Mary Dejevsky: Positive signals from Iran - but only if you listen carefully

Most countries find it harder than the US to switch policy track
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Of all the challenges that Barack Obama has thrown out to the world since he entered the Oval Office, the most daring is his overture to Iran. It featured in his inaugural address as a general invitation to adversaries. It was addressed specifically to Iran in his television interview with al-Arabiya. And this weekend it was voiced even more insistently by his Vice-President, Joe Biden.

The administration's desire to "extend its hand" cannot be doubted. Yet Iran's response seemed to fall between non-existent and unfriendly. The launch of Iran's first domestically produced satellite a week ago spelt defiance, even if the timing was primarily to do with the Islamic Revolution's 30th anniversary.

Defiant Iran may be. But it is too early to write off all hope of rapprochement between the "Great Satan" and the lead nation of the "axis of evil". Normalising ties with Iran was always going to be a far trickier proposition than another major US foreign policy shift: pressing the "reset button", as Mr Biden has put it, on the chill in relations with Russia.

With Iran, recent historical baggage weighs much more heavily. Cultural contrasts are sharper. There have been no diplomatic relations for 30 years, nor any pretexts for keeping channels open. It is unfortunate, too, that Mr Obama's first month as President coincides with this most defensive of anniversaries. If ever a time was ill-suited to an opening to the US, the anniversary of the revolution is it. Iranian elections in June will not help either: anti-Americanism still wins votes.

Hopeful onlookers must also realise that the US political system is almost unique in the acute policy turns a new President can effect. Even by American standards, though, Mr Obama has shown rare determination, both in repudiating much of what his predecessor stood for and in making his first deeds match the words of his campaign.

Most countries find it harder than the US to switch policy track, even after a change of leader. Entrenched interests must be squared, a divided public won over, deep-rooted national sensitivities observed. New directions have to be explored by stealth. At such times, words and deeds may conflict; enemies have to be outmanoeuvred rather than slain.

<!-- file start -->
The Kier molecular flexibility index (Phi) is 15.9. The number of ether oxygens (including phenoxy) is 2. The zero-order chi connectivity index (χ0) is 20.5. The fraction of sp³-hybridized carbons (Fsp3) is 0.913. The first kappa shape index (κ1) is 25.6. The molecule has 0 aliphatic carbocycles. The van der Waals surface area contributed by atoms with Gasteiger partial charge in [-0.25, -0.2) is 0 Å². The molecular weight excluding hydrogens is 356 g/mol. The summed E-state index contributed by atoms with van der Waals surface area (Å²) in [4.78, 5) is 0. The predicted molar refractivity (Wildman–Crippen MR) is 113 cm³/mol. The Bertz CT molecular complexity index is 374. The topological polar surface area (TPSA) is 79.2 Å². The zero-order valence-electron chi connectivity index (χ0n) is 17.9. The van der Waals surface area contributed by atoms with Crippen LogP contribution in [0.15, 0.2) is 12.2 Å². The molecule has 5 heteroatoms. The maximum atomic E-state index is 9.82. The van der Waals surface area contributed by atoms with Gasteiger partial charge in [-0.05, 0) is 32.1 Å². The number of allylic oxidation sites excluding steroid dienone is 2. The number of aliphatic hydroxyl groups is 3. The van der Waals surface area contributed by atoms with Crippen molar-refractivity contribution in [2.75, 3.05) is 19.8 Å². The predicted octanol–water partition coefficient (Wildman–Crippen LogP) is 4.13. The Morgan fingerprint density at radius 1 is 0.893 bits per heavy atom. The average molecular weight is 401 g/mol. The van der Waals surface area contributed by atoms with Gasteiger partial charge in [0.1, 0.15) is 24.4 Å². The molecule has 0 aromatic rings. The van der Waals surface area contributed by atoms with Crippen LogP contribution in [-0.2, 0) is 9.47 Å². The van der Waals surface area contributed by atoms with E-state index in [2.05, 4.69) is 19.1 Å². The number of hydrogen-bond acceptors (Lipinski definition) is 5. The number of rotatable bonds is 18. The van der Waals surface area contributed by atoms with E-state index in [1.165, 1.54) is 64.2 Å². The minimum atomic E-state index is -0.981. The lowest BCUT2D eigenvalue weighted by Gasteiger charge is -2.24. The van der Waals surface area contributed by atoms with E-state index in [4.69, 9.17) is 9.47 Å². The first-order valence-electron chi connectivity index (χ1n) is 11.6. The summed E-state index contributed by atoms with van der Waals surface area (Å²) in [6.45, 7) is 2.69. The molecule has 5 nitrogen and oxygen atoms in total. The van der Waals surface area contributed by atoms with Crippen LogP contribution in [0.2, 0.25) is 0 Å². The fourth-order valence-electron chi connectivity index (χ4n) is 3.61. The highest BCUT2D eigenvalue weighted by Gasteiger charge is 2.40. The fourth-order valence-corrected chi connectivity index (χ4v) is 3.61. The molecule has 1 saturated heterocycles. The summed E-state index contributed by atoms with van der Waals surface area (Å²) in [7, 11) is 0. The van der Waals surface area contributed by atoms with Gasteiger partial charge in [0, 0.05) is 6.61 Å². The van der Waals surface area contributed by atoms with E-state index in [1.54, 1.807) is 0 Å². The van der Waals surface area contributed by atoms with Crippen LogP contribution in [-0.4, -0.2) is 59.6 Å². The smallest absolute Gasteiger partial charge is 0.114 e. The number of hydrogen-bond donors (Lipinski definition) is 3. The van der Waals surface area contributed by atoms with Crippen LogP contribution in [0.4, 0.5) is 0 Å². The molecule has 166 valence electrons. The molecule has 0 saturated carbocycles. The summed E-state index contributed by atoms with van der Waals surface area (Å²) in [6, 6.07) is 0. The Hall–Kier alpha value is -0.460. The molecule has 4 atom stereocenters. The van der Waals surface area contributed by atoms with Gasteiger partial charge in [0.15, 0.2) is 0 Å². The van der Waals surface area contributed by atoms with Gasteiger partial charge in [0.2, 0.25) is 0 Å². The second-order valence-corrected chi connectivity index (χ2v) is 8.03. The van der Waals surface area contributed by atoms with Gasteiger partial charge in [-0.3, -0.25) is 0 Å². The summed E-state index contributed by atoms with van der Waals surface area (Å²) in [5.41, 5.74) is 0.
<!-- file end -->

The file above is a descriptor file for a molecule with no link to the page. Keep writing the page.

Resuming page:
To shift policies without a leadership change is even more problematical, especially if the policy is as identified with national dignity as Tehran's quarrel with the US. Even if Iran elects a new president in June, expectations of a rapid U-turn might still be unrealistic.

None of this means, though, that change cannot happen. It means that if it does, it will probably be gradual and found in small print rather than headlines. It also means that old language will co-exist for a time alongside the new – which is why those who already discern a hostile response from Iran can find ample evidence.

But there is evidence on the positive side, too. In recent speeches, President Ahmadinejad has listed all the grievances Iran has accumulated with the US, from the 1953 coup on, and demanded an apology. He has also called on the US to halt its "threats" to Iran. Seen negatively, these might look like blocks to rapprochement; read positively, they could be fulfillable conditions, part of a plausible opening gambit.

Hopeful signals could also be divined in a speech delivered at the Munich Security Conference this weekend by Ali Larijani, the Speaker of Iran's parliament and former nuclear negotiator. While observing the same ritual of historical accusations and scepticism of US good faith, Mr Larijani described the inauguration of the new US administration as a "golden opportunity".

He insisted that nuclear weapons were "not part of our strategic plan" and set out a series of demands – including payment for undelivered nuclear fuel – that could be read as conditions for talks. In a lighter, but not insignificant remark, he recommended that the US stop the boxing match and learn to play chess instead.

As often happens with regimes broaching change, outsiders have to judge whether it is the new language or the old that is intended to distract. Is the real message from Tehran the old one, adorned with noisy novelties for protocol's sake? Or is the old language the noise, designed to placate conservative opinion and disguise the extent of rethinking. An optimist, I favour the second possibility. Three weeks after Barack Obama extended his hand, Iran's fist is not quite as tightly clenched as it was.